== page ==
Steve Martin’s fire hydrant found
A hydrant presented by the Nelson fire department to actor Steve Martin as a parting gift following filming of Roxanne in 1986 is now a North Shore lawn ornament — after being rescued from a campground where it was bound for the scrap heap.
The hydrant bears the weathered but legible hand-painted inscription “Presented to Steve Martin by the Nelson Fire Dept 28 Aug ’86.”
Steve Thornton took a photo of the presentation, which ran in the Daily News the following day with the caption: “From fire chief to fire chief: Nelson (BC) fire chief Harry Sommerville presented Nelson (Wash.) fire chief Steve Martin with a heritage-style fire hydrant Thursday as filming for Roxanne drew to a close. Ald. Sharon Heflin, who played an important part in bringing Roxanne to Nelson, looked on. Martin said his dog would enjoy the gift.”
The Nelson fire department has a photocopy of the photo signed by Martin, as well as a second photocopy inscribed “Harry – Thanks a million for your help with Roxanne, Steve Martin” and an original print of an alternate shot. The latter was printed last year in the Star with a story about the fire hall’s centennial and again recently in a series about the movie.
The last time it ran, local resident Perry Hale let us know the hydrant is now in Warren and Christine Moser’s front yard on Crystal Springs Road. How it ended up there is a “quite a story,” Warren says.
He happened upon it many years ago at the Bigfoot campground in Harrison Hot Springs, of all places, nearly lost among some overgrown shrubs. The campground’s longtime owner bought it from a junk dealer for $75 or $100, but how that man acquired it isn’t known. Moser tried unsuccessfully to find him.
When the campground was redeveloped six or seven years ago, the new owner didn’t want it. The hydrant would’ve been lost had Moser not stepped in.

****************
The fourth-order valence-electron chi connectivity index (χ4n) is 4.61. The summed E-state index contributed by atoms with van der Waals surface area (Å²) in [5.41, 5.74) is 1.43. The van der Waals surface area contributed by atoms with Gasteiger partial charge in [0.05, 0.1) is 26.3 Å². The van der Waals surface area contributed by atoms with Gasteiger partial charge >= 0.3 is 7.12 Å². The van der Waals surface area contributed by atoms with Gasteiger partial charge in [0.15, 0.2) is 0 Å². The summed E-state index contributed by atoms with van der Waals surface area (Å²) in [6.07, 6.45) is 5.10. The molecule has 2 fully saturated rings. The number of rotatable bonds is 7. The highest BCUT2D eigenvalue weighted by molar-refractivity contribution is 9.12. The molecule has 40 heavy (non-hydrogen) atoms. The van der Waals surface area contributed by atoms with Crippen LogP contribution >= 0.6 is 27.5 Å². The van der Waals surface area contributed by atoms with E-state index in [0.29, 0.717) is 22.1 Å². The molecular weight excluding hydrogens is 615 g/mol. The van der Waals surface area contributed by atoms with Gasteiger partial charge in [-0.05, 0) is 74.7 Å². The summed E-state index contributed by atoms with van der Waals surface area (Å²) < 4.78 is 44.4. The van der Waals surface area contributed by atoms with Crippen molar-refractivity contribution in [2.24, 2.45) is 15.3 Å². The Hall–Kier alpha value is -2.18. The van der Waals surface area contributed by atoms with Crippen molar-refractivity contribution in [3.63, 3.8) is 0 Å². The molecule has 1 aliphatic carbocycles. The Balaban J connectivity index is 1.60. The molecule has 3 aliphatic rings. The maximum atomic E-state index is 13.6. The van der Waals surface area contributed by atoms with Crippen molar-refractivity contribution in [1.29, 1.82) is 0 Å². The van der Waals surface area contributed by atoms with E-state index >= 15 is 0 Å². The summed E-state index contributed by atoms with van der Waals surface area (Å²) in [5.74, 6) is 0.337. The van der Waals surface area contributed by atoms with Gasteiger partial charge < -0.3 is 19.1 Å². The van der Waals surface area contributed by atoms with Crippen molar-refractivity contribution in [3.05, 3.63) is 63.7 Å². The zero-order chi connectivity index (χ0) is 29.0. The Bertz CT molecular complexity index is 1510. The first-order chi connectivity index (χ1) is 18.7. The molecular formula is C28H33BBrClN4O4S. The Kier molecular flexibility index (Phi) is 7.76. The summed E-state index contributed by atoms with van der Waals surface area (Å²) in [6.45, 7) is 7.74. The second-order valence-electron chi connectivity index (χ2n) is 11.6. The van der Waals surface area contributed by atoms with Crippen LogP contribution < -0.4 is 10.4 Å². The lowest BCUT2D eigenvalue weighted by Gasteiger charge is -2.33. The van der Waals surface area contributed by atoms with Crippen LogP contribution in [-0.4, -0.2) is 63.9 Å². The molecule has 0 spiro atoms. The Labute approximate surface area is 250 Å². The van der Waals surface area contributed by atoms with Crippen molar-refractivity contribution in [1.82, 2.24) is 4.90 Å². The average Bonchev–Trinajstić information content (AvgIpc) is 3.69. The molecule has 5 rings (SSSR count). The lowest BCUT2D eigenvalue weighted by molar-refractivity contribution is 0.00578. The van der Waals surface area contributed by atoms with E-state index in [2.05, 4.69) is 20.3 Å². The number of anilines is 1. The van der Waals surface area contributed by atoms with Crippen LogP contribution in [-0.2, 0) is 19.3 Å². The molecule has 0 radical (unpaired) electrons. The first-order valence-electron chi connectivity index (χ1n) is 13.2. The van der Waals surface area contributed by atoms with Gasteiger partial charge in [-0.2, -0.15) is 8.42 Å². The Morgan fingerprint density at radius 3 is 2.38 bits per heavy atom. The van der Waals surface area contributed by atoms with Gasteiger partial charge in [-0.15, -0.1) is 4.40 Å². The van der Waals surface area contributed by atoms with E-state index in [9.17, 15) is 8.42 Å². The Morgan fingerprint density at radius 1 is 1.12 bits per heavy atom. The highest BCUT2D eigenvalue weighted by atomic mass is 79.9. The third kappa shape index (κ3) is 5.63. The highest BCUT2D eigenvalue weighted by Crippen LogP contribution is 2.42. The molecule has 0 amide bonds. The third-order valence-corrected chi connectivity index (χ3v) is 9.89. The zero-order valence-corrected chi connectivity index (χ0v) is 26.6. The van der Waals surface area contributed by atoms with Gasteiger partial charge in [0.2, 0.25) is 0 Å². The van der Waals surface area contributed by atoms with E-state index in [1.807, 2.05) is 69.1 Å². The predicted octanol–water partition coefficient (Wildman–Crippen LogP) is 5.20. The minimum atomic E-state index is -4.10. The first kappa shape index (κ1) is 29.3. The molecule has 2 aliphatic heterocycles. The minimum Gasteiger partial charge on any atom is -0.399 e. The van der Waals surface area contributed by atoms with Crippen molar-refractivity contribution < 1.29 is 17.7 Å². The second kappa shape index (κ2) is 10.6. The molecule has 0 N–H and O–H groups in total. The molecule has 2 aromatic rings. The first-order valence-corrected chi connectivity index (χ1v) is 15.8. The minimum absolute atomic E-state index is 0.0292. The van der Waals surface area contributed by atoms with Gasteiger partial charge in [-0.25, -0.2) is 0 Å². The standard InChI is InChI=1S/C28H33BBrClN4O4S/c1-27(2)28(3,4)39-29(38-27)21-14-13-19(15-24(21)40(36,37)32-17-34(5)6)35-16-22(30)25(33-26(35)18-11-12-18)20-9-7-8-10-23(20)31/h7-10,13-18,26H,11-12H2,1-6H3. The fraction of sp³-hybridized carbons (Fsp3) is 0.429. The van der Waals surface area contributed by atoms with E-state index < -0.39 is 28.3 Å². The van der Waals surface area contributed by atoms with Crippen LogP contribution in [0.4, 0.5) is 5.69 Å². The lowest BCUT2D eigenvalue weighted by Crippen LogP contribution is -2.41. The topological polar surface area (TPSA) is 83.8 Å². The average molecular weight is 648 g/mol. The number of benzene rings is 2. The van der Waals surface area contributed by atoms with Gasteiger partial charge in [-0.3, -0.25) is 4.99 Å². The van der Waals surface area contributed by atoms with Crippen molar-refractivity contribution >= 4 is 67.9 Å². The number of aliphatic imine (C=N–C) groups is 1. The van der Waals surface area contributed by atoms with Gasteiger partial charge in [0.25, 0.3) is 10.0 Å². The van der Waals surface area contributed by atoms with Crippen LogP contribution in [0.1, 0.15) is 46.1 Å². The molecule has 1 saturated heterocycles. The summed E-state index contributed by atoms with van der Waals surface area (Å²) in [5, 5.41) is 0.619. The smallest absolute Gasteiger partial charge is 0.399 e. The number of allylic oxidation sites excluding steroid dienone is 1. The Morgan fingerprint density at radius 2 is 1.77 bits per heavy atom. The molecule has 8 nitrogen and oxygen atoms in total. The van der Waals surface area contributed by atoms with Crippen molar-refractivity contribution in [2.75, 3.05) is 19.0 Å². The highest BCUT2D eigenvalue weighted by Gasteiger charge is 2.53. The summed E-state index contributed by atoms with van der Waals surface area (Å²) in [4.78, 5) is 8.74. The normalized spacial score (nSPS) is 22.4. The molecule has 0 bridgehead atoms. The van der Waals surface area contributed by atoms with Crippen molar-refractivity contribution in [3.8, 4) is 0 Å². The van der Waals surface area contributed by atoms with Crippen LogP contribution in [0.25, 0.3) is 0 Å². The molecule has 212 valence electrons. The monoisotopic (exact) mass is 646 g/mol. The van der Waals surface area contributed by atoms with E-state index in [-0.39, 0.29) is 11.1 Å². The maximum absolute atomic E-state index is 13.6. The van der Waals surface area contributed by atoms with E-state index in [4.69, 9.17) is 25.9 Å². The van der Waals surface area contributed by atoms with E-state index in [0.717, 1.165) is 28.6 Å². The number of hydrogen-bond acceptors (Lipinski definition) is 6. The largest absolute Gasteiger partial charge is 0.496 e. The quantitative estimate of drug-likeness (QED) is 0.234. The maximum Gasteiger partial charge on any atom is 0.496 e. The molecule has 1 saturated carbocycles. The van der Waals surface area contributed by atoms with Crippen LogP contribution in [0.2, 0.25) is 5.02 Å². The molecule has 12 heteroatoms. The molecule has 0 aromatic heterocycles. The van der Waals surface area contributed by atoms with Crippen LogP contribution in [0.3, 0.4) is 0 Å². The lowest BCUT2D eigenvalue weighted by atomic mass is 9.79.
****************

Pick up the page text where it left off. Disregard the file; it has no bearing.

“It was bound for the scrapyard because they were putting in a new roadway and RV path,” he says. “I said ‘I’m from Nelson, I’m one of the contractors, and I’ll gladly take it off your hands.’”
A backhoe removed the hydrant which Moser and his brother then loaded into the back of a truck. He estimates it weighs about 400 lbs.
He brought it home and installed it in his front yard — although it’s purely ornamental and isn’t hooked up to any water system. “The neighbours all wondered what we were doing,” he laughs.
Why the hydrant was described in the newspaper as “heritage-style” is unclear, because it’s nothing of the sort. It’s just a conventional hydrant, manufactured by Terminal City Ironworks of Vancouver.
What’s interesting, though — and not apparent from the black and white newspaper photo — is that it’s green. Current fire chief Simon Grypma says Nelson has never had green hydrants and former chief Harry Sommerville recalls it was red when he presented it to Martin.
Presumably it wouldn’t fit in Martin’s suitcase, so Christine Moser speculates it was packed up with the rest of the movie’s props and trucked to the Lower Mainland before somehow falling into the junk dealer’s hands.
Sommerville was surprised to learn of the hydrant’s current whereabouts, but said he kept two hydrants actually used in the movie, one of which he’s since donated to the fire hall museum.
The Mosers say if they ever move, they’d likely donate their hydrant to the museum as well. Grypma said they’d be happy to have it.